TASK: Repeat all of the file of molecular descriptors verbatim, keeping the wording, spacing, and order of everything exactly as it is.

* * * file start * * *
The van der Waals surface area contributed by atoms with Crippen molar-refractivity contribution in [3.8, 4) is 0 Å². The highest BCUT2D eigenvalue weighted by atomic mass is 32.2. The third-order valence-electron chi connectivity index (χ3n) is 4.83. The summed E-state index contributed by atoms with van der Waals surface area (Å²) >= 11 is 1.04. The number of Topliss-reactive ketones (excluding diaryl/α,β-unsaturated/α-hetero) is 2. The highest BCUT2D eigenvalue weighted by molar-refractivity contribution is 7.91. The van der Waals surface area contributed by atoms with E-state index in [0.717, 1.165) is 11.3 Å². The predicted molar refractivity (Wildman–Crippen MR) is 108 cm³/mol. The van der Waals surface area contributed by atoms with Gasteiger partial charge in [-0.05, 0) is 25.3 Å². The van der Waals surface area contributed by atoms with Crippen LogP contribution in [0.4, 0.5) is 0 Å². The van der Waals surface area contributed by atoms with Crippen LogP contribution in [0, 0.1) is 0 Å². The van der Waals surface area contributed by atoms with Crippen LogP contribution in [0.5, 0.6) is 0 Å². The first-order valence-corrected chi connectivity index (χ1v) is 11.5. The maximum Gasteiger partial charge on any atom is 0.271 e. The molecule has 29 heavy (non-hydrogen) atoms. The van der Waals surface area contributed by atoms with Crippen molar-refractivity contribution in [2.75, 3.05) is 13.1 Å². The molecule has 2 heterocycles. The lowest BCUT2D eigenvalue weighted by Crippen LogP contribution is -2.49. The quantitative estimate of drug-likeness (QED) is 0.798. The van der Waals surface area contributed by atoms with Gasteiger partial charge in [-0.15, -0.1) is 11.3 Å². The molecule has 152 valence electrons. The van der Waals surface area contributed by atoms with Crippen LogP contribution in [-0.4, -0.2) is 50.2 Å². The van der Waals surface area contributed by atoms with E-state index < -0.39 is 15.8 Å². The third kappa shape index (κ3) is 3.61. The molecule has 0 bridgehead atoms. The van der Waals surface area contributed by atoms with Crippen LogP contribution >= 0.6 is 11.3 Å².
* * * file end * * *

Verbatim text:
The van der Waals surface area contributed by atoms with Crippen molar-refractivity contribution in [3.8, 4) is 0 Å². The highest BCUT2D eigenvalue weighted by atomic mass is 32.2. The third-order valence-electron chi connectivity index (χ3n) is 4.83. The summed E-state index contributed by atoms with van der Waals surface area (Å²) >= 11 is 1.04. The number of Topliss-reactive ketones (excluding diaryl/α,β-unsaturated/α-hetero) is 2. The highest BCUT2D eigenvalue weighted by molar-refractivity contribution is 7.91. The van der Waals surface area contributed by atoms with E-state index in [0.717, 1.165) is 11.3 Å². The predicted molar refractivity (Wildman–Crippen MR) is 108 cm³/mol. The van der Waals surface area contributed by atoms with Gasteiger partial charge in [-0.05, 0) is 25.3 Å². The van der Waals surface area contributed by atoms with Crippen LogP contribution in [0.4, 0.5) is 0 Å². The van der Waals surface area contributed by atoms with Crippen LogP contribution in [0, 0.1) is 0 Å². The van der Waals surface area contributed by atoms with Crippen LogP contribution in [0.5, 0.6) is 0 Å². The first-order valence-corrected chi connectivity index (χ1v) is 11.5. The maximum Gasteiger partial charge on any atom is 0.271 e. The molecule has 29 heavy (non-hydrogen) atoms. The van der Waals surface area contributed by atoms with Crippen molar-refractivity contribution in [2.75, 3.05) is 13.1 Å². The molecule has 2 heterocycles. The lowest BCUT2D eigenvalue weighted by Crippen LogP contribution is -2.49. The quantitative estimate of drug-likeness (QED) is 0.798. The van der Waals surface area contributed by atoms with Gasteiger partial charge in [-0.15, -0.1) is 11.3 Å². The molecule has 152 valence electrons. The van der Waals surface area contributed by atoms with Crippen LogP contribution in [-0.4, -0.2) is 50.2 Å². The van der Waals surface area contributed by atoms with E-state index < -0.39 is 15.8 Å². The third kappa shape index (κ3) is 3.61. The molecule has 0 bridgehead atoms. The van der Waals surface area contributed by atoms with Crippen LogP contribution >= 0.6 is 11.3 Å².